So, what are some of the legal, tax and practical issues you must be mindful of if you do spend time here as an independent professional?
How easy is it to become a contractor in this intriguing Northern European country?
This will naturally largely depend on your status. If you are an EU/EEA national, you will not require an employee’s residence permit. But if you are from outside the EU or EEA, you will not be able to work in Finland unless you have either an employee’s residence permit or an ordinary resident’s permit.
It is generally the former of these two types of permit that you will require, with an opinion needing to be sought from the employment office prior to the Finnish Immigration Service’s final decision.
One factor that may well help you to become a contractor in Finland is the country’s significant skills shortage, with recent reports indicating that as many as two thirds of businesses here are facing “considerable to moderate” difficulties finding skilled workers.
What about the tax situation?
If you spend less than six months contracting in Finland, you will have a limited tax liability, only being taxed on income sourced in the country. In the event of your time here exceeding six months, however, you will be liable for tax on your worldwide income. On this basis, your income will be taxable from day one of your contract, regardless of your contract length.
We can help you to make the smoothest transition to Finnish life
It’s not difficult to understand why so many prospective overseas contractors seek out opportunities in Finland. As well as the many professional openings that the country presents – thanks to a burgeoning economy driven by innovation and cutting-edge technology – the country has a reputation as one of the happiest and safest in the world, while providing favorable conditions for workers.
This does not mean, however, that you won’t face certain challenges in your efforts to plan and adjust to a new life as a professional in Finland.
Here at Link Global Management, we can provide the advice and assistance that will enable you to achieve as hassle-free a transition as possible, so that your time and efforts can be focused squarely on the personal and business opportunities Finland gives you.
Simply call +44 (0)203 829 7221 today to learn more about the global contractor accounting solutions that we can provide for your benefit when you are looking to contract in Finland.
If HM Revenue & Customs (HMRC) was hoping for its recent official IR35 briefing note on reform to the off-payroll working rules from April 2020 to reassure the UK’s contractors and those who assist them, it appears this was very far from the reality.
Indeed, the ContractorUK website said that all five industry advisers it contacted about the 900-word IR35 guidance – issued on 22nd October – “gave underwhelmed, cautious or just plain negative assessments.”
“There’s simply nothing new here”
HMRC has defended its looming reform to the rules by stating it “estimates that, outside of the public sector, only one in 10 people who should be paying tax under the current off-payroll working rules are doing so correctly.
“These reforms will ensure the right amount of tax is collected. This will level the playing field between those who were applying the rules and those who were not… contractors who are following the existing rules correctly will feel little impact.”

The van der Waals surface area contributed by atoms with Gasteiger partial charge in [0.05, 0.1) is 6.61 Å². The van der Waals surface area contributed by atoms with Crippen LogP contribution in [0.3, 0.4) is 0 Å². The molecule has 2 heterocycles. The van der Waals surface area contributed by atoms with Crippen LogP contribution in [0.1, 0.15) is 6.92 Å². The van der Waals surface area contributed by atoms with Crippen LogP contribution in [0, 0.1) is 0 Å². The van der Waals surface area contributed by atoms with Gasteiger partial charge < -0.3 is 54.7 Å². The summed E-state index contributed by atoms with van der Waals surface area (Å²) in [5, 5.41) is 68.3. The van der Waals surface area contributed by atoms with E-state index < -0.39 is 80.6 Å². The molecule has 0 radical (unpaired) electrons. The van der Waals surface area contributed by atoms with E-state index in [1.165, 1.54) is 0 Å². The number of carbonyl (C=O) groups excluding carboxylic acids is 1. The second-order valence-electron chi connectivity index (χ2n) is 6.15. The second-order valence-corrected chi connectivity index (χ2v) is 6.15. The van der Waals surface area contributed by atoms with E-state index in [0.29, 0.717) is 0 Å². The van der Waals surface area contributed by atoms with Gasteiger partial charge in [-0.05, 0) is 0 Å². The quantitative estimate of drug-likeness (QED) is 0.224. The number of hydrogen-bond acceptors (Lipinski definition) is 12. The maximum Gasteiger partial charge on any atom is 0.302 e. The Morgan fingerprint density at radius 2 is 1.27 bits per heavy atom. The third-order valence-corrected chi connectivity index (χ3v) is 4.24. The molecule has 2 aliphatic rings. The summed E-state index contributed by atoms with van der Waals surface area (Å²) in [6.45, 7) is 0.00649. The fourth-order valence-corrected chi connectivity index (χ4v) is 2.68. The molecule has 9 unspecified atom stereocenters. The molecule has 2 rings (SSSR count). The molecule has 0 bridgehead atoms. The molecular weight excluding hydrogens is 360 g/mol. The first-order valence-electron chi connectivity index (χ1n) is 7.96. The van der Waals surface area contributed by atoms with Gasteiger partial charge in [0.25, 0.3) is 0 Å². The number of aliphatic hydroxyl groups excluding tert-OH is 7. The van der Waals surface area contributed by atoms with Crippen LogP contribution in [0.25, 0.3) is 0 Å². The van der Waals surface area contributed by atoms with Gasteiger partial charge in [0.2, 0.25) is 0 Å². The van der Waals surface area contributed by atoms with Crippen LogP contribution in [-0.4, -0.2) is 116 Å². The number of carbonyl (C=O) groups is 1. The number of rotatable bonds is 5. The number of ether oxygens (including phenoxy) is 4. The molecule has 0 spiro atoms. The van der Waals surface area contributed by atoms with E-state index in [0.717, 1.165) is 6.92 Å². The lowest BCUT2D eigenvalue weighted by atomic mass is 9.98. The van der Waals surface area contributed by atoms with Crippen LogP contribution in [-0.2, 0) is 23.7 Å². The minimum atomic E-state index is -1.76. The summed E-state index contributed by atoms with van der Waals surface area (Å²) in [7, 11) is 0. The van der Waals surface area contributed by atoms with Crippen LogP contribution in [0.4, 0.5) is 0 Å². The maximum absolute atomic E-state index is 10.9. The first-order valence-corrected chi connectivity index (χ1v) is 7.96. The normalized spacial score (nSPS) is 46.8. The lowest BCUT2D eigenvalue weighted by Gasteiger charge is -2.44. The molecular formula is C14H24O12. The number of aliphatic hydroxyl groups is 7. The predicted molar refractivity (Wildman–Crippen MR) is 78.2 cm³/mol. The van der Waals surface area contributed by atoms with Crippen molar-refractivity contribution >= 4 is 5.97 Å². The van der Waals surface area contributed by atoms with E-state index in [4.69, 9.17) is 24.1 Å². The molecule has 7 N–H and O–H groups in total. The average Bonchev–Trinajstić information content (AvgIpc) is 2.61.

However, one of the observers quoted by the ContractorUK story that took a dim view of HMRC’s briefing note was a law firm that described it as “not as yet the substantive and detailed guidance that the recruitment industry and its clients want and need.”
Meanwhile, a somewhat less diplomatic provider of payroll and accountancy services said: “Bar one or two interesting statements, there’s simply nothing new here.”
IPSE condemns ‘cold comfort’ provided by the note
Deputy Director of Policy for the Association of Independent Professionals and the Self-Employed (IPSE), Andy Chamberlain, was no more approving of the briefing, which he dismissed as “cold comfort to the millions of self-employed who are worried about the looming disaster for the sector when the changes to IR35 come into force next April.”
He added, referring to HMRC’s claim that legitimately self-employed people ‘will feel little impact’ from the changes: “Tell this is the thousands of contractors working for Barclays, Lloyds, HSBC and Tesco Bank who have already been told they must move into umbrella companies, go PAYE or cease contracting for these organizations altogether. There will likely be more such damaging decisions as April approaches.”
Chamberlain also voiced his discontent at HMRC “still stubbornly standing by the CEST tool, which is the source of so many IR35 woes. HMRC has lost the vast majority of IR35 tribunal cases since 2017 – based on CEST tool rulings.” His words contrasted with the department’s insistence that “the tool provides accurate results and HMRC will stand by the result produced by the tool provided the information input is accurate and the tool is used in accordance with our guidance.”
Allow the Link Global Management team to point you in the right direction
Are you a prospective or current contractor in the UK who would appreciate guidance on tax and payroll matters from knowledgeable and experienced professionals?
If so, you are welcome to enquire to the Link Global Management team today to receive the benefit of our informed and independent advice on contracting overseas, wherever your career may take you during the rest of 2019, 2020 and beyond.